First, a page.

Sean Powers

Producer/Reporter - On Second Thought

Sean Powers is a producer and reporter for "On Second Thought.” Powers is a native of the south suburbs of Chicago, and he graduated with a journalism degree from the University of Missouri.  In 2012, he completed a fellowship at the UC Berkeley Graduate School of Journalism. He moved to Atlanta after working as a reporter for the public radio station in Urbana, Ill. His reporting has earned him about a dozen Associated Press awards, two regional Edward R. Murrow awards, five national PRNDI awards, a first place award for best use of sound from the Atlanta Press Club, and recognition from the Georgia Association of Broadcasters. After a long week of public radio, Powers enjoys live jazz and soul food. He also mentors teenage journalists who report for VOX Teen Communications, a magazine in Atlanta. In addition to his work at GPB, he also oversees the development of several podcasts for an audio book company in Atlanta called ListenUp Audiobooks.

Ways to Connect

TheClubTI / flickr

We talked with comedian Caroline Rhea, best known for her role on the ABC television show, "Sabrina the Teenage Witch." Rhea is performing June 9 and 10 at the Punchline Comedy Club in Atlanta.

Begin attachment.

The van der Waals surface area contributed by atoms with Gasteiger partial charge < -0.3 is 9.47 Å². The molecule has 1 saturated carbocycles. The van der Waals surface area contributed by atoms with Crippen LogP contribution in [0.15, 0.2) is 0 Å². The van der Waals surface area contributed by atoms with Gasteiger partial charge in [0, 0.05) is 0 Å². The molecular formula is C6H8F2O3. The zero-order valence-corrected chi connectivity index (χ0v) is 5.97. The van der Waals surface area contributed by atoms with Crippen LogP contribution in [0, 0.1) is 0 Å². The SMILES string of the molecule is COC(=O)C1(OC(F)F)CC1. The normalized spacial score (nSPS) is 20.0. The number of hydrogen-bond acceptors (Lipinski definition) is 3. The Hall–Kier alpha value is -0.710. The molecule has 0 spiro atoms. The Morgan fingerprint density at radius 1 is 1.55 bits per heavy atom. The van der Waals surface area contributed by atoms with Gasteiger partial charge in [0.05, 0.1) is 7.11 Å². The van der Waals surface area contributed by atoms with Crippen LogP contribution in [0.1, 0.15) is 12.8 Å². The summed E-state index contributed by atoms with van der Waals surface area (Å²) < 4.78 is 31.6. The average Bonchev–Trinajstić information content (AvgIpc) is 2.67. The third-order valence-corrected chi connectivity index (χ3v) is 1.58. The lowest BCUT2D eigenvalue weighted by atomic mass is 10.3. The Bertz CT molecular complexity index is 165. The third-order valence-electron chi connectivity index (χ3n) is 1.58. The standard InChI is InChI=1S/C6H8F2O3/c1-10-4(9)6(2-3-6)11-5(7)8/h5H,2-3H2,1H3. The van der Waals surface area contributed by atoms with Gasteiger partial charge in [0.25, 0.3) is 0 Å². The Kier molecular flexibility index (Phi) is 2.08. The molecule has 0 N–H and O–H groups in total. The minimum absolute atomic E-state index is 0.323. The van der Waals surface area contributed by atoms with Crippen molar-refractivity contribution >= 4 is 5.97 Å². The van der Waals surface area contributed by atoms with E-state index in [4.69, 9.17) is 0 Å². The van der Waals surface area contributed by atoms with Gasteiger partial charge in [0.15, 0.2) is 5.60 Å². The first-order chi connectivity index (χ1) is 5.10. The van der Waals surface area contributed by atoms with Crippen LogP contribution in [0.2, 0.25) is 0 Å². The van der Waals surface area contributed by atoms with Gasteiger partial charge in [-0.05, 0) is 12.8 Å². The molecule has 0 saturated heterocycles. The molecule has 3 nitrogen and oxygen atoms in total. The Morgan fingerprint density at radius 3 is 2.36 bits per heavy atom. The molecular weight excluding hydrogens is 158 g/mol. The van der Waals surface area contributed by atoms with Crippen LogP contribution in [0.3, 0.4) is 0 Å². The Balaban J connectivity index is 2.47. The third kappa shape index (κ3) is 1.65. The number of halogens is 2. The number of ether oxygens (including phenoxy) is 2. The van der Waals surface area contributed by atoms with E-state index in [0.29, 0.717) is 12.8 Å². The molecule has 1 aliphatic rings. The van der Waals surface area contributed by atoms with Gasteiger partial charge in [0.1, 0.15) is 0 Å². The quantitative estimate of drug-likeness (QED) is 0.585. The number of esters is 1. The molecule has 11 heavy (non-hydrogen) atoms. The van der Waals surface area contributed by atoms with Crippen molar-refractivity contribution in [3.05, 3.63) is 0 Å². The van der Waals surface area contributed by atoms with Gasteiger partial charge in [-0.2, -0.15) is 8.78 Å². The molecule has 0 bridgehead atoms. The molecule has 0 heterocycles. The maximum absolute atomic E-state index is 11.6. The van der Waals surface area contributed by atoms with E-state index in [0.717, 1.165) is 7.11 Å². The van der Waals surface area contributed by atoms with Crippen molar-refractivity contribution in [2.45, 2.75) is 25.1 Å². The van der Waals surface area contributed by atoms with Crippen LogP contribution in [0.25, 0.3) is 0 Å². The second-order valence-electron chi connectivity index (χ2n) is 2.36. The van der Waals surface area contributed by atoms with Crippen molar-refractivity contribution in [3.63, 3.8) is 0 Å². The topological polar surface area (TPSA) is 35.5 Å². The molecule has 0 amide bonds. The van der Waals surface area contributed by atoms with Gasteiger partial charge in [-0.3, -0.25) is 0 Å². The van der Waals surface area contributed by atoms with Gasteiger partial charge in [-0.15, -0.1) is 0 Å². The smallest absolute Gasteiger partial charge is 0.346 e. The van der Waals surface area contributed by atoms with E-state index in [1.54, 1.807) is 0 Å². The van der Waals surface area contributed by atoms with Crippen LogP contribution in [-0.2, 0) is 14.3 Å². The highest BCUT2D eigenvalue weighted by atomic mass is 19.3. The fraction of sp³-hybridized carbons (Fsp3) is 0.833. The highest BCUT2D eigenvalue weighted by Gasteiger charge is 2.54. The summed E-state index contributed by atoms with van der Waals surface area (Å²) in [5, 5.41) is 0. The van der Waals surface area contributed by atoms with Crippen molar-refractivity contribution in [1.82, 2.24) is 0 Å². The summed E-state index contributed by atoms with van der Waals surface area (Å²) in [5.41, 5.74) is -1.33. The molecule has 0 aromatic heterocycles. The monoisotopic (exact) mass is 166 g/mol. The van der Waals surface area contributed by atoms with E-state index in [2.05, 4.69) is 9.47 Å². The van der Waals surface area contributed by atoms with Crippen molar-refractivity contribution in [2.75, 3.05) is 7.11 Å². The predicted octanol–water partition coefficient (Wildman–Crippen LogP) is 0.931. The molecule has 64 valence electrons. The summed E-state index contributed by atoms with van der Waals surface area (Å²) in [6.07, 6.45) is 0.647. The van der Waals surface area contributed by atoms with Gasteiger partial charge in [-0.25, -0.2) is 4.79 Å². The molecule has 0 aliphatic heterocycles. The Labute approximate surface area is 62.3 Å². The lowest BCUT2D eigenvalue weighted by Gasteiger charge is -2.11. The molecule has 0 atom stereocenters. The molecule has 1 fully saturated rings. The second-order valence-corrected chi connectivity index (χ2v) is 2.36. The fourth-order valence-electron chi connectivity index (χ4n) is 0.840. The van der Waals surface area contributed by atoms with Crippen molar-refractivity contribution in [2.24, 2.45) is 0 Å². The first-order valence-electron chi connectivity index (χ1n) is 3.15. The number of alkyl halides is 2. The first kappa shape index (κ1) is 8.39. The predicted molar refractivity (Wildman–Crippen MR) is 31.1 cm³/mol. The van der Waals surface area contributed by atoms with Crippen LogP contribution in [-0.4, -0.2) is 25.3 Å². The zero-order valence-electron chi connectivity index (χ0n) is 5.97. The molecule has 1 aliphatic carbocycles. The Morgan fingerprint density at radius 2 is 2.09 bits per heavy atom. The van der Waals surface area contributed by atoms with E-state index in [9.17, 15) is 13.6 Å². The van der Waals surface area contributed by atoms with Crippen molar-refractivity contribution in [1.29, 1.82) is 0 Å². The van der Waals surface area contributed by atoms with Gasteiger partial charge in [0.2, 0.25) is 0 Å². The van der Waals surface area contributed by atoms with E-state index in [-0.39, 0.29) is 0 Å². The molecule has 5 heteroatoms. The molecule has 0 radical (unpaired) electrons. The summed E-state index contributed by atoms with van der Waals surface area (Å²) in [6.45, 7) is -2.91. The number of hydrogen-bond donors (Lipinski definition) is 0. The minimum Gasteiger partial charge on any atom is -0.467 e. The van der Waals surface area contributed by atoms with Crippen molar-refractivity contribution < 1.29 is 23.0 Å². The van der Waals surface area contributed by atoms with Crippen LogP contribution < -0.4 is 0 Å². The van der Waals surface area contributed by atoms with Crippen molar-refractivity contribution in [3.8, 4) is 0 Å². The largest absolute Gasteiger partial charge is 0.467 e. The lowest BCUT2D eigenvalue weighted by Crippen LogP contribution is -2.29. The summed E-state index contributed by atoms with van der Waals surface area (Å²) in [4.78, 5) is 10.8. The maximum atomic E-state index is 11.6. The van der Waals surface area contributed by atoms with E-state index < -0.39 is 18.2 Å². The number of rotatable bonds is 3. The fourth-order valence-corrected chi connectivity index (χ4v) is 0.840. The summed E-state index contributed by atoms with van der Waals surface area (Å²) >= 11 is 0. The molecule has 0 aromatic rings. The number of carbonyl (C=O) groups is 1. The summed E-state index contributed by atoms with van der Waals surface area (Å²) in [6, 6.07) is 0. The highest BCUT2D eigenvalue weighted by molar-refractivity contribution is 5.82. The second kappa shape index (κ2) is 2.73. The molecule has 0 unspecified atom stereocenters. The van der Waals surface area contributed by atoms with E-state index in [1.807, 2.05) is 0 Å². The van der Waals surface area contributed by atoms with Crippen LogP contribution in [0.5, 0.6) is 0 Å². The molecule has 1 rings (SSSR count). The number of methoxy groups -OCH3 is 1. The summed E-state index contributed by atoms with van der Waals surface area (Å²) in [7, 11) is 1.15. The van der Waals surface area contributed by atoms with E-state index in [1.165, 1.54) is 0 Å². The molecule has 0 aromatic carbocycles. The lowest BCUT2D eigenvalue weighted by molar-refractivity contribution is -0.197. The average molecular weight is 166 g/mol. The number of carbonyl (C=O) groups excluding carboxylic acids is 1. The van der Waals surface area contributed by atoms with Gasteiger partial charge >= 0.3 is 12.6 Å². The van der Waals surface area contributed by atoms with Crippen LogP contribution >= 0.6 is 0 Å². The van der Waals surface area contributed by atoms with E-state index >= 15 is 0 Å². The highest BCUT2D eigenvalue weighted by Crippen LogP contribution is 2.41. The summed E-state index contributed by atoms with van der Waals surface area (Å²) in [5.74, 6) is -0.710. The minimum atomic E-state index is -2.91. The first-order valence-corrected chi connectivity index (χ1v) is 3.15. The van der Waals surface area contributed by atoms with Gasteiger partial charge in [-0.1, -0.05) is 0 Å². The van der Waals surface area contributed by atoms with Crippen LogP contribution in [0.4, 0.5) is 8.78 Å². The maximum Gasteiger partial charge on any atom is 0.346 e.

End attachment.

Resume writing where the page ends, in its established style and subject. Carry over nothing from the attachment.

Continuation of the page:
Sean Powers / On Second Thought

Here in the South, we know our food is delicious, and even the region's young chefs are celebrated. Jasmine Stewart, 12, of Milton, Georgia took first place in FOX’s latest MasterChef Junior competition. We joined Jasmine and her proud family in their kitchen.

 

Ars Lyrica Houston / flickr

Opera singer Jamie Barton of Rome, Georgia adds two more songs to our essential Georgia Playlist, a collection of songs by the state’s most beloved musical artists. She chose works by Michael Daves and Roland Hayes.

 

Sean Powers / Christian Boone

A Georgia lawsuit alleges the Boy Scouts of America covered up sexual abuse for years. The plaintiffs are two former Boy Scouts, each allegedly abused by the same scoutmaster. The Northeast Georgia Boy Scout Council, two Athens churches, and the estate of the former scoutmaster are also named in the suit.

Wikimedia Commons

Last month, the Atlanta City Council approved an ambitious goal: to rely solely on renewable energy by 2035. Another city that’s taken the lead with renewables is Las Vegas. The city recently met its goal for all city services to completely rely on renewable energy like wind and solar.

emily blincoe / flickr

The Georgia Peach might well be the most iconic symbol of Georgia, but this year’s crop is suffering with losses in the range of 80 percent after a late spring freeze. It turns out the peach started out as a rarity, and is not native to our agricultural climate. We revisited a conversation with Kennesaw State University professor Tom Okie, entomologist Dan Horton, and Georgia peach farmer Al Pearson.